A new style of furniture design known as "neoclassical" was fashionable in America. The discovery of the ancient cities of Herculaneum and Pompeii in the mid-1700's created an enormous interest classical culture. The ornate Chippendale forms were replaced by the restrained forms of this Neoclassic period. The new emphasis was on straight lines, extreme delicacy of form and, and on the imitation of the furniture of the ancient world.

At the time, pattern books were important tools in both England and America. American furniture makers used these books to manufacture and design American furniture. The use of these books made American manufactured closely tied to English influences, perhaps even more so than at any previous time.

There were two important and influential designers, Hepplewhite and Sheraton in the Neoclassical period. Their designs overlapped considerably, with both designers placing a common emphasis upon graceful linear forms and elegant ornament of classical derivation.

London Cabinetmaker George Hepplewhite, published the Cabinet-Maker and Upholsterer's Guide in 1786. This book helped to spread the neoclassical style.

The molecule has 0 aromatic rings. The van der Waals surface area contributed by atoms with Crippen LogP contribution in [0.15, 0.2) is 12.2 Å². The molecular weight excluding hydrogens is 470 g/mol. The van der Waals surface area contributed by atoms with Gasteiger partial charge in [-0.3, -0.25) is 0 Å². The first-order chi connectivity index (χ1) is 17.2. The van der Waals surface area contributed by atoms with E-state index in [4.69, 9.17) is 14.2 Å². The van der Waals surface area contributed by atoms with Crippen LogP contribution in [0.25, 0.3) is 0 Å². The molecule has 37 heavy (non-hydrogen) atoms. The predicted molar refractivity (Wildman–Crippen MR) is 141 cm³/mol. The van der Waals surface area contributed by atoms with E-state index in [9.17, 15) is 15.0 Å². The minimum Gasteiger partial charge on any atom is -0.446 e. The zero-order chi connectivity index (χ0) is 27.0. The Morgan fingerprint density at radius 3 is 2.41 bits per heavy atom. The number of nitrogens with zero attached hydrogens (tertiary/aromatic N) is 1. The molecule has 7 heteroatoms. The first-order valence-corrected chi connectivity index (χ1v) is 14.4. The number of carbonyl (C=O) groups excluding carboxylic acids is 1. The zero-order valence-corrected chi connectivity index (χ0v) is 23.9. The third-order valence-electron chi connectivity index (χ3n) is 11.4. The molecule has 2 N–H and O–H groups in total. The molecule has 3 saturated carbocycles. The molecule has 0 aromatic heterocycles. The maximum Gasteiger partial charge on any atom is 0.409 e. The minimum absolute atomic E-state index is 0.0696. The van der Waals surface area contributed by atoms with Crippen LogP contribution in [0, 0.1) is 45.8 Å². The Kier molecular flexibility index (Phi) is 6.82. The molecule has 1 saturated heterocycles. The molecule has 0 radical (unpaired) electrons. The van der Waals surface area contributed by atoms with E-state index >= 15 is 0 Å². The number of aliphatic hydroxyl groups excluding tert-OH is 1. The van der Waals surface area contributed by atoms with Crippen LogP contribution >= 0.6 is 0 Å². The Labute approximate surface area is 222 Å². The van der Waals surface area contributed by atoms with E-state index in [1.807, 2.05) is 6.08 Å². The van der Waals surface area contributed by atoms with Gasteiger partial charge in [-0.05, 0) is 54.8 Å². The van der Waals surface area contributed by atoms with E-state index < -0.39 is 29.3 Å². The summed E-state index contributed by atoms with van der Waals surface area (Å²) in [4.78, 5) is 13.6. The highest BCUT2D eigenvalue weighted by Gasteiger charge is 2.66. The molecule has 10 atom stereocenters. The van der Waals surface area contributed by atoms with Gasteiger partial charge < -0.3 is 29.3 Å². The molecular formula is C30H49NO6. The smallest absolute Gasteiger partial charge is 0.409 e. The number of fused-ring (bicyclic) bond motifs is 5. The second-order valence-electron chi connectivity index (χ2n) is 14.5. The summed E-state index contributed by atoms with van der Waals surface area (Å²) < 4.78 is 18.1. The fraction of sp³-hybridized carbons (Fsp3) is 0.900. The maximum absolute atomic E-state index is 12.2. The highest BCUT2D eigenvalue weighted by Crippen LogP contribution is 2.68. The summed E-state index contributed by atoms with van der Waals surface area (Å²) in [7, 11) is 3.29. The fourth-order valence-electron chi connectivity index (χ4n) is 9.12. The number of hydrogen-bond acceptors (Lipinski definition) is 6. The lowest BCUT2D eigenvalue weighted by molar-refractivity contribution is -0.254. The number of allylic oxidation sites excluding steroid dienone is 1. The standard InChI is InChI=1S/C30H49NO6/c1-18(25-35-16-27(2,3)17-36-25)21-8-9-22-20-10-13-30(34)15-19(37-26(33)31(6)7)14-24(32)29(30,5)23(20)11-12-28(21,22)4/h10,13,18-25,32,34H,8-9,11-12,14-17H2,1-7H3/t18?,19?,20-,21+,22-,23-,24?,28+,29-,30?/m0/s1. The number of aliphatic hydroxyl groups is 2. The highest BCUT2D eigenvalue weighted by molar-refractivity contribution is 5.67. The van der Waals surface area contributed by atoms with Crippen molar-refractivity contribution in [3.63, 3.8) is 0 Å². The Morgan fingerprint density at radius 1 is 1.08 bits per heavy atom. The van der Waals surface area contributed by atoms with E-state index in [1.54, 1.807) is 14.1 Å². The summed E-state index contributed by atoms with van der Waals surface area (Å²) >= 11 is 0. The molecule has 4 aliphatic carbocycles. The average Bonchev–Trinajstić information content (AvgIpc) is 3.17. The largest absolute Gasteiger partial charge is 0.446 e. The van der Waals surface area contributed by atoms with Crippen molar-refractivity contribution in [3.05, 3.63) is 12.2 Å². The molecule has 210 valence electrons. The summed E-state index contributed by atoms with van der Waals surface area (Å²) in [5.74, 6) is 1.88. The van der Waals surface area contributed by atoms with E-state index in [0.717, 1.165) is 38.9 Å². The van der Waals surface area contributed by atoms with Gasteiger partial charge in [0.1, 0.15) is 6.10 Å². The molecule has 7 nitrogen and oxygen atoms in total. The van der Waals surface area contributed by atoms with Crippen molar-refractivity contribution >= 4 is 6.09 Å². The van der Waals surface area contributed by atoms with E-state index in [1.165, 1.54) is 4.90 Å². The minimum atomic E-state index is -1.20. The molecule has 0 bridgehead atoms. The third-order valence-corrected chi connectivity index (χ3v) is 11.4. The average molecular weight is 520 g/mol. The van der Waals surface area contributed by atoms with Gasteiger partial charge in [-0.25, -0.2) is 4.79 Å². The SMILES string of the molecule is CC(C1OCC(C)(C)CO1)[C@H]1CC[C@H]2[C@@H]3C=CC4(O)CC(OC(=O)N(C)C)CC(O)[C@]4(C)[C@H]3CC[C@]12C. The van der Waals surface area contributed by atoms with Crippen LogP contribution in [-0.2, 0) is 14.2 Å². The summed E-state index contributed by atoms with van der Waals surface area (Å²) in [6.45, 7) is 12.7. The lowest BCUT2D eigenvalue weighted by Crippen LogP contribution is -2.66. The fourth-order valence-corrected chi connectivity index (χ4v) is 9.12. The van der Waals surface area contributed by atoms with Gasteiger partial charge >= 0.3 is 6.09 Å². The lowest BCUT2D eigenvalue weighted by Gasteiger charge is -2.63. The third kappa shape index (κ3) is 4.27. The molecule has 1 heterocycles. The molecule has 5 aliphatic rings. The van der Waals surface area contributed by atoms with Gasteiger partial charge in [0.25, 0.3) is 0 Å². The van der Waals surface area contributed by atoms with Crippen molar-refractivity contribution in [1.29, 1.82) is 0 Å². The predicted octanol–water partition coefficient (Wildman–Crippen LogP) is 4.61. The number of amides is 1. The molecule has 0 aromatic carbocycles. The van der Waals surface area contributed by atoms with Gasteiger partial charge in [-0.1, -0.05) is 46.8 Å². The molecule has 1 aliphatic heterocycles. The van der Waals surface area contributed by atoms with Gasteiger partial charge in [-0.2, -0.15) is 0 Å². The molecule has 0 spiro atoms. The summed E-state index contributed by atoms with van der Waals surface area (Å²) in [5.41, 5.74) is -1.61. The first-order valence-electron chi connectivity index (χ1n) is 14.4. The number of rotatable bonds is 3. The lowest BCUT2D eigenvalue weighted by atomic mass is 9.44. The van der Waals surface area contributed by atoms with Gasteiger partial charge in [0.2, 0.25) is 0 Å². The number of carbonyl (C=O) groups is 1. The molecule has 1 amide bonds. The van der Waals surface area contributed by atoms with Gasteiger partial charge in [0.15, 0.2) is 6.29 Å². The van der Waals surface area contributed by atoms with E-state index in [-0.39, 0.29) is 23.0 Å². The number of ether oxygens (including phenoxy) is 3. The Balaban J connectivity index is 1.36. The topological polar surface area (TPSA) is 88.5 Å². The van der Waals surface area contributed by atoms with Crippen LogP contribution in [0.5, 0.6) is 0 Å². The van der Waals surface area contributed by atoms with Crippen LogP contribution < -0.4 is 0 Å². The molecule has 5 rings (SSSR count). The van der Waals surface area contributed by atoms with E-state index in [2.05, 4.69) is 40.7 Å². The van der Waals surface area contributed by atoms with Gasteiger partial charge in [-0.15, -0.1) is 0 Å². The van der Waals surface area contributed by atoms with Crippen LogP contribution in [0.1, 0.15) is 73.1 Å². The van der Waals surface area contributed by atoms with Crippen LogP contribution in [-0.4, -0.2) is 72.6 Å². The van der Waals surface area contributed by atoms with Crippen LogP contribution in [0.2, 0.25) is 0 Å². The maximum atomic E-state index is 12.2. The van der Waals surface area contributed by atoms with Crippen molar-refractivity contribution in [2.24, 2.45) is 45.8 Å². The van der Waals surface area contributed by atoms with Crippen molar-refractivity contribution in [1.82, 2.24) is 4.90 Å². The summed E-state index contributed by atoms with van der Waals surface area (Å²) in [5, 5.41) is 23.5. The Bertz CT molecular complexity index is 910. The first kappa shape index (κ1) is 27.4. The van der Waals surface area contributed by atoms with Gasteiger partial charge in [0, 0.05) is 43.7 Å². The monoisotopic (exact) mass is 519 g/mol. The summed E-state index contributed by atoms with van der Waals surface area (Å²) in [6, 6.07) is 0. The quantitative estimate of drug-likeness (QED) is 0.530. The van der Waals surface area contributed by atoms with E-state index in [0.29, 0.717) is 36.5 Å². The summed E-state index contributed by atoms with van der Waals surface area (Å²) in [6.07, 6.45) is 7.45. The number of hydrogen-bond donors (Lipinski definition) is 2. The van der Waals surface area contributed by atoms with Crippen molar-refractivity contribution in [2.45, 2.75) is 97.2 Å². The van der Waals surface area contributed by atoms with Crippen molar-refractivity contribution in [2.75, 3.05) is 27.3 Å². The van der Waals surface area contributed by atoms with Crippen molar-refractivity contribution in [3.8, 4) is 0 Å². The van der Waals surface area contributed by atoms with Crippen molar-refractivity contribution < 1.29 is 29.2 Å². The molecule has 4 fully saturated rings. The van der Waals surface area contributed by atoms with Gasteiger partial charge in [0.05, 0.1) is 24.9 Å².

Shield and heart-shaped chair backs are found in the Hepplewhite style. In addition, there was frequent use of the feather motif and the tapering straight leg.

The shield-back chair typical of Hepplewhite's style has the following features:

1. a slender chair with tapering square legs ending in spade feet.
2. back is carved in a graceful design of classical motifs such as urns, plumes, and drapery
3. decorated with inlays of contrasting woods which emphasize the graceful, sleek lines of the form
4. carved decoration is also found.

Another important English designer, Thomas Sheraton, published The Cabinet-Maker's and Upholsterer's Drawing Book in 1792. This became another source of patterns for fashionable London furniture used by American cabinetmakers. Sheraton chairs frequently feature a square back carved in a variety of ornamental motifs including drapery swags, urns, pointed arches, colonettes, fans, and rosettes.

A Study of Chairs


The function of a chair is to support a human body in a sitting position. In order to accomplish this a chair should have:

1. a seat at a horizontal plane that is a predetermined height above the floor
2. a substructure to support the weight of the chair's occupant
3. a back to provide vertical support (5)

Function is simple and remains constant even when its style changes.


Style and function are not related. Style is the particular manner or technique by which an object is created or expressed. The style of the chair may vary according to the time and place it was produced. Style can help us understand the culture in which it was created because it reflects the values of the individual and society that produces the object.